Perhaps Nemo could accomplish much with “black box” parts delivered by a mysterious supplier, much as the scientist-heroes of This Island Earth did. But could our justly-paranoid sea captain trust the source?

130 Leagues Over the Asphalt

T – I – R – E – D.

Went back to Roanoke on Saturday. My mom’s doing great: she can move both her leg and arm now, and on Sunday took a few steps (with a great deal of support). I’m told this is still Gold Medal performance, and my optimism was repeatedly fed this weekend. nanoreid was there for a bit, and I got to say hi to Ginny and Ian as well. Starr bought my mother a knitting loom which can be fastened to a solid surface, and now my mom can indulge her addiction one-handed for the duration!

Roanoke felt a little odd, there are buildings and shops which weren’t there last time I passed through – a bit like hearing an old song on the radio and finding an entirely new chorus after the second stanza. I took a hotel room there Saturday night to save us the drive to and from shrewlet‘s offered crash space in Blacksburg, but while the room was huge, the bed was hard as a plank, and we slept poorly for folks who would be driving 204 miles home. Route 460 was a beautiful, tranquil drive, though. I’m sold on that road for now.

Yesterday we woke too early, and headed over to spend lunch with Starr’s mom, then the afternoon at Amy’s with the gamer group. Her mom was going to gas grill the food, but after the gas loop rusted away at a touch, we went with good old charcoal, and lunch was yummy. I now know where Starr gets her habit of cooking a regiment’s food for a few people, and felt guilty leaving before I could consume a second hamburger.

While the afternoon was sold as a combination grilling / gaming event, I’m not sure anyone was really into the gaming, and after a few hours of excellent chatting and cattching up, we left to get me some badly needed quiet time. I developed yesterday something that feels much like my old migraine headaches, something which comes in short, searing pulses then goes away for a half-hour or so. (One of the first things Starr did when hearing about that was to check me for stroke indicators – of which I seem to have none.)

In geek news, the Mars Phoenix robot probe has a Twitter account. Andy Ihnatko referred to the account as cosplay for rocket scientists, but I’m enjoying keeping up with what the probe’s doing (or at least what it was doing 15 minutes ago – speed-of-light lag, y’know). Some quick Googling finds images taken by the Mars Recon Orbiter of Phoenix on the way down (Phoenix Down?) which means that we Earthlings not only managed to hit a target scores of millions of miles away, we got a picture of it from another camera that had previously done so under our instruction. [T]hese are the things that hydrogen atoms do when given 13.7 billion years. – Carl Sagan

So, yeah. Probably another early bedtime tonight, which is a shame because I wanted to get some WoW levelling in. With luck, the rest of the week will go a little easier on me!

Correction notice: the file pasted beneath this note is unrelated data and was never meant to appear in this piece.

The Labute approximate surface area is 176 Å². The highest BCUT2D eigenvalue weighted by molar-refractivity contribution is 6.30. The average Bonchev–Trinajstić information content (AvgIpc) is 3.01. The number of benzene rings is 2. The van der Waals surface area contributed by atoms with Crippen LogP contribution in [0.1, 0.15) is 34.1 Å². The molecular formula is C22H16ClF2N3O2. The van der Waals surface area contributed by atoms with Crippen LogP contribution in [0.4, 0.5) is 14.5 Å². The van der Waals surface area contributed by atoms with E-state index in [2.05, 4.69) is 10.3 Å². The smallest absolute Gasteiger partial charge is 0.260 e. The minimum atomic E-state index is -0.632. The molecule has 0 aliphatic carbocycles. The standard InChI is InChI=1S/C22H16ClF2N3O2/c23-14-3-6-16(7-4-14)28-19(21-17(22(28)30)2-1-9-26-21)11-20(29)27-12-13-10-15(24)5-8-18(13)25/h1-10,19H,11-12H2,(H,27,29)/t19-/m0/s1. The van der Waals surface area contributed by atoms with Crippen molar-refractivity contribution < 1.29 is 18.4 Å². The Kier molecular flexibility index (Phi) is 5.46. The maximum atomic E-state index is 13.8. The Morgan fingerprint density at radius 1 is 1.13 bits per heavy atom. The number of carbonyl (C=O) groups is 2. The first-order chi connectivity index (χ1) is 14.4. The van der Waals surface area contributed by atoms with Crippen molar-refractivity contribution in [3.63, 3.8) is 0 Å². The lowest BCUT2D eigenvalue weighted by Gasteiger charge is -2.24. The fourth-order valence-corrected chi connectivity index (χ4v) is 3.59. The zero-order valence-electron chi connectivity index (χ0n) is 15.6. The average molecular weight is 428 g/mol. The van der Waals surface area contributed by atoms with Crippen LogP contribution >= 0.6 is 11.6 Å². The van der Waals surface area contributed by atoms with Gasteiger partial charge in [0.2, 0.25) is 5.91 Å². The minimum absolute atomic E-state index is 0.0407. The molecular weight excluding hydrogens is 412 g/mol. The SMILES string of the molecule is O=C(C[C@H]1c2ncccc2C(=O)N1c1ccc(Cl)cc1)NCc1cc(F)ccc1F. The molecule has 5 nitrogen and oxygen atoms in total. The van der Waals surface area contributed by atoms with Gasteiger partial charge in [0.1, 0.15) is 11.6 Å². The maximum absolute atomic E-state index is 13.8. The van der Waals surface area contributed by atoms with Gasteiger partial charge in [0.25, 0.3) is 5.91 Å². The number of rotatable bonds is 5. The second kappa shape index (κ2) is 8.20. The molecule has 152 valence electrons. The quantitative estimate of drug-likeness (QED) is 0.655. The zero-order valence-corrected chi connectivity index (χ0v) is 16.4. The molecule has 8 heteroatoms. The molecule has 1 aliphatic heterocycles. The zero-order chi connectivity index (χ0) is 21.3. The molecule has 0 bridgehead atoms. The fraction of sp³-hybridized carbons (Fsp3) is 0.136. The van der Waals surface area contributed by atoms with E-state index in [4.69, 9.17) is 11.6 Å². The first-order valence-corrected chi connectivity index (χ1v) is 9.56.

Brief updates

  • 10:48 Reading BadAstronomer’s live tweets of the launch of the space shuttle this morning. I love this Internets thing. #
  • 10:50 Hating the fact that, due to the early EDT changeover, I’m getting up in the dark again 🙁 #

Sent subspace radio by LoudTwitter

Ex Libris

Now that I have cleared out some books, and indeed started another stack to go, I feel less guilty about picking up a few more.

Reading right now:
Storm Front, by Jim Butcher
A little something madwriter suggested to me

Wanting to pick up ASAP:
In the Serpent’s Coils, by Tiffany Trent
Benighted, by Kit Whitfield
Wizards at War, by Diane Duane
The Sagan Diary, by John Scalzi
The Empty Chair, by Diane Duane

I’ve had books 2 and 3 of Butcher’s Dresden Files for over a year. Now that I have book 1, I feel I can finally start reading through, though after all these years I’ve finally learned to break up reading a series with other books by other authors. Having met Tiffany two Technicons ago, I figure it’s high time to read Coils; and cjmr knows why I’m planning to read Benighted. With A Wizard of Mars coming out, I need to catch up on my Young Wizards; and I can finally wrap up the story of my favorite literary Romulan Commander with Empty Chair (out for over a year, and I somehow never noticed).

I’ll save comments on madwriter‘s offering for some other entry sometime 🙂

More thoughts: I’m not sure I’ve bought many new books over the last year. Most of these have been on the shelves for a while. I think I needed to convince myself that it was okay to spend the money again, as long as I don’t let my living space collapse under the accumulated weight. Also, I’m pleased about how many of these authors I’ve gotten to speak to, even briefly and electronically. I love the 21st century. Lastly, I’m depressed by the difficulty of finding a science book section in B.Dalton’s or Waldenbooks. It’s not like I can’t get the individual books I’m interested in from Amazon or have Jesse down here order them for me, but I wish I lived in a country that wanted to read about science.

More Illumination

Really, I can’t bear to watch this “UFO Files” program for another second.

Yes, I do indeed love the idea of flying saucers and extraterrestrial visitors, for the same reason I dig Atlantis and telekinesis; because it would be cool. But can I please have more than second-hand stories and photographs of indistinct blobs? Could I please please have some indisputable proof, something that could be used to convince almost anyone?

Sagan said “Extraordinary claims require extraordinary evidence,” and I’m not going to argue with the man. I’m not here to debunk anyone. I want to hear the story that shakes the world. But it’s going to take more than “I knew someone who had a friend who worked with a guy who swears he saw stuff in a government document of some kind.”